Nvidia's GeForce Now: Will we soon see a competitor in Australia?

And, how will it it compare?

Credit: Dreamstime: Nikkimeed

With no cloud gaming service in sight just a year ago, in 2021 Australia suddenly got one worth talking about when Nvidia’s GeForce Now launched its beta trial back in September, and then soon thereafter became available to all Australians.

While it’s hard to judge its popularity since then, it’s not hard to overlook how it might appeal to Aussie gamers. 

GeForce Now can prevent you from having to upgrade your gaming hardware, which in a pandemic world where the best gear is in short supply, is a big plus. It also allows you to play AAA games for a comparatively lower price than buying a new rig. Considering this, the question begs: will we soon see competitor services in Australia? And if so, which ones?

If we were to hypothetically select one that could show up in the next 12 months, we’d have to guess Google Stadia. This service has garnered a particularly large following overseas, and since its launch, it has somewhat matured, ironing out a few of the wrinkles that turned early subscribers off. It’s available in 22 countries. Google hasn’t hinted that we will indeed get it, but if it were to come Downunder, would it be something we would even want? And, how would it compare to GeForce Now?

Credit: Dreamstime: Dennizn

Comparing Australia’s GeForce Now with Google Stadia’s overseas offerings shows them to be very similar, but how they stream games is entirely different.

Google Stadia uses Linux-based technology to stream games to your laptop, desktop, compatible phone or tablet, while GeForce Now connects your device with more powerful computers located in the cloud. Both services require similar connections to run. GeForce’s provider Pentanet recommends a minimum connection of 25/Mbps, whereas Stadia requires a network speed of around 35/Mbps or greater.

Both services have free and paid for subscription options. Stadia’s free tier is slightly more generous, since it doesn’t set a time limit on a single play session like GeForce Now does – GeForce Now’s limit is currently 1 hour. Stadia’s free option also provides some free-to-play games, and it boasts little or no queuing. 

GeForce Now’s free tier may have time-limited play sessions, and queues, but its premium subscription remedies this by offering gamers up to 6 hours in one session, and priority queue access, thereby cutting down wait times.

Credit: Dreamstime: Amlan Mathur

One big difference between the two services is how they source games. Google Stadia’s games library is relatively limited, with approximately 300 games currently available. This is being expanded each month, but it’s still a tiny fraction of the thousands of games GeForce Now’s users can access through their Steam or other game libraries. 

If you have a large Steam library, the GeForce Now option seems like an obvious choice, but there are a few downsides to accessing your games this way.

Any games that can be played via Steam or another marketplace have to be officially approved by the developers, and you may find some that haven’t been given the green light, or were, but have been subsequently removed. This has already happened and can happen again at any time, so you could see some of your favourite games disappear from the service – something that’s unlikely to happen in Google Stadia.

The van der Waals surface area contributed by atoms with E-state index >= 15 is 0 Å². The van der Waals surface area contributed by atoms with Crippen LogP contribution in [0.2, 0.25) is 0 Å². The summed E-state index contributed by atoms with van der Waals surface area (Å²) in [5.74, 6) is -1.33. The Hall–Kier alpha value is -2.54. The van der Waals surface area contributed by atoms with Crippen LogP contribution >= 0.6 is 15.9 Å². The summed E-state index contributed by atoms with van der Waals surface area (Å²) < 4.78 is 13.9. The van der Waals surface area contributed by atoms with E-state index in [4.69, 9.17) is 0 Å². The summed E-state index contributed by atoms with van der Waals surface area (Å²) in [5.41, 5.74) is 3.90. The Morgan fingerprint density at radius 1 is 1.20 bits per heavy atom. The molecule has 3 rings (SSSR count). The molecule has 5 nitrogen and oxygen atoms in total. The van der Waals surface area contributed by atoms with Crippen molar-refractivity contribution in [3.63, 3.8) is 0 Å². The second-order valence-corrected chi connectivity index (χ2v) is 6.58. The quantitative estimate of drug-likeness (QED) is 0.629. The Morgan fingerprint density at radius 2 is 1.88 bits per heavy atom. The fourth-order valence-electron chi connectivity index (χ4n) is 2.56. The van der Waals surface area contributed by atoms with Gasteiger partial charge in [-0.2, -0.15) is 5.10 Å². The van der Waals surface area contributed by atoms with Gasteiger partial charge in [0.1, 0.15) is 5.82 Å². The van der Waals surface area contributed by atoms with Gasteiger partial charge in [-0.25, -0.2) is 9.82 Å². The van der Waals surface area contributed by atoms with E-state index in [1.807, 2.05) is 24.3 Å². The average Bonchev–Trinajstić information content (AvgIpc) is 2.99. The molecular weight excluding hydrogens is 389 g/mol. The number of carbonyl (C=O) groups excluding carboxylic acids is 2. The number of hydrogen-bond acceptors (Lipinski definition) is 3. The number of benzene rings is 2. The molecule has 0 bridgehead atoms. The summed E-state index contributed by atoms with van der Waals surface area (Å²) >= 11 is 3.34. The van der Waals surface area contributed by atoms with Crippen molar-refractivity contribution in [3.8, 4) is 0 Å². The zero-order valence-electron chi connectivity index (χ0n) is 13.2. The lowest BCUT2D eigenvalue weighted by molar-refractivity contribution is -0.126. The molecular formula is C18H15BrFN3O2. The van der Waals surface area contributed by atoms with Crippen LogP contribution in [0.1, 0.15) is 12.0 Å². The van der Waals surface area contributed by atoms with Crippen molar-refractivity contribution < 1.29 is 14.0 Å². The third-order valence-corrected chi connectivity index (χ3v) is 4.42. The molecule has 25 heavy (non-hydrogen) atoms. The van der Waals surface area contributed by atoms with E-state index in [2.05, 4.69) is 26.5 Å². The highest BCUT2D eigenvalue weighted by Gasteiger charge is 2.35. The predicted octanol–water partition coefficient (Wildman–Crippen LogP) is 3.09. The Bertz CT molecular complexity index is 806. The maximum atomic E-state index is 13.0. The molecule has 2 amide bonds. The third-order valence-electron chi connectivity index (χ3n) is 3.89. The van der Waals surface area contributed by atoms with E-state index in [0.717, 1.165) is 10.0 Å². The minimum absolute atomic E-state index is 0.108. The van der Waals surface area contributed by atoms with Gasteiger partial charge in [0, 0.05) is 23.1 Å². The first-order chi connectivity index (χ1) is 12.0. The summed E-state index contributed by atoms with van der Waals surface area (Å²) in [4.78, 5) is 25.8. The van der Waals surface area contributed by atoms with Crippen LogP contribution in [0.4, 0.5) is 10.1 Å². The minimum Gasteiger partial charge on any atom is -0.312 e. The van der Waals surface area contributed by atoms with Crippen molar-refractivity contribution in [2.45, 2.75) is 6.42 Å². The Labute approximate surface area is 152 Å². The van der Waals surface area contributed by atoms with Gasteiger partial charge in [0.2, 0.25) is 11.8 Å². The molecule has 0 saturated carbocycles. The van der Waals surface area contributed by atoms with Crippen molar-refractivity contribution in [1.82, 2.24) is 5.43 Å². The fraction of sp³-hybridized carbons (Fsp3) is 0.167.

In regards to the streaming quality, Google Stadia enables players subscribed to its premium subscription to stream in 4K and at 60fps. GeForce now on the other hand, is limited to 1080p at 60fps in its premium subscription tier. Both cost the same US$9.99 per month in the US. 

This may seem like Stadia has the quality advantage, but there aren’t a large number of games that support true 4K, and those that do, would be lucky if they streamed anywhere near the promised 60fps. Non 4K games are also up scaled to 4K too, but the quality of their graphics can prove to be just average after the conversion.

Credit: Dreamstime: Amlan Mathur

 Alternatively, GeForce Now allows gamers to play games at their highest graphical settings, and in its premium subscription, streams RTX supported titles in the latest RTX graphics with ray tracing.  

If you’re thinking GeForce Now is sounding like the better option now, it’s still not that straightforward. There are a number of other factors to be considered, none less than what's actually going to work for your hardware setup and personal preferences. For instance, how you might choose between the two could come down to what games you like and which service supports those particular games, or whether you want to play on your TV or computer. 

Will you be playing on a large screen 4K TV? Then, you’ll probably love the look of the graphics from a Stadia stream. Planning to play on your ageing PC? Then, GeForce Now could bring to life a ray tracing graphics experience you never thought possible. 

 Admittedly, it’s all just hypothetical now, but we’d be surprised if someone didn’t take up the competitor mantle soon. Whether or not that’s Google Stadia we’ll have to wait and see. But for now, there’s a lot to like about GeForce Now. 

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Dominic Bayley

Dominic Bayley

PC World
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